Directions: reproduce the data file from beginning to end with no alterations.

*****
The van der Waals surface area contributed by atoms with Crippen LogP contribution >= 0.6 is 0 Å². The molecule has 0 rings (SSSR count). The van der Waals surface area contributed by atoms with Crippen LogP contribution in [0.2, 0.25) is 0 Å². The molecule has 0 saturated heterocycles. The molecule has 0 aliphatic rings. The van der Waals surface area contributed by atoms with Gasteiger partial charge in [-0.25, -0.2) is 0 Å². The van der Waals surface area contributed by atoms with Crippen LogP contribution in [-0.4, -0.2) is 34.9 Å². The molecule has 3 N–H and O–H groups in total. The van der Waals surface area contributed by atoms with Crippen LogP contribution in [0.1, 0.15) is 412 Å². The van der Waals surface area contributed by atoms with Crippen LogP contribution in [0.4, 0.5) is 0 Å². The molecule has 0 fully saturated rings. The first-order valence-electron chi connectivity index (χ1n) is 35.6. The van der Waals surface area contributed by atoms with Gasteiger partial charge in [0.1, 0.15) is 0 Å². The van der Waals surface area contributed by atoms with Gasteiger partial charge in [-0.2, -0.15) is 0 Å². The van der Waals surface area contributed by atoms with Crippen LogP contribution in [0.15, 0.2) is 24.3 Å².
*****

The van der Waals surface area contributed by atoms with Crippen LogP contribution >= 0.6 is 0 Å². The molecule has 0 rings (SSSR count). The van der Waals surface area contributed by atoms with Crippen LogP contribution in [0.2, 0.25) is 0 Å². The molecule has 0 saturated heterocycles. The molecule has 0 aliphatic rings. The van der Waals surface area contributed by atoms with Gasteiger partial charge in [-0.25, -0.2) is 0 Å². The van der Waals surface area contributed by atoms with Crippen LogP contribution in [-0.4, -0.2) is 34.9 Å². The molecule has 3 N–H and O–H groups in total. The van der Waals surface area contributed by atoms with Crippen LogP contribution in [0.1, 0.15) is 412 Å². The van der Waals surface area contributed by atoms with Crippen LogP contribution in [0.4, 0.5) is 0 Å². The molecule has 0 fully saturated rings. The first-order valence-electron chi connectivity index (χ1n) is 35.6. The van der Waals surface area contributed by atoms with Gasteiger partial charge in [0.1, 0.15) is 0 Å². The van der Waals surface area contributed by atoms with Gasteiger partial charge in [-0.2, -0.15) is 0 Å². The van der Waals surface area contributed by atoms with Crippen LogP contribution in [0.15, 0.2) is 24.3 Å².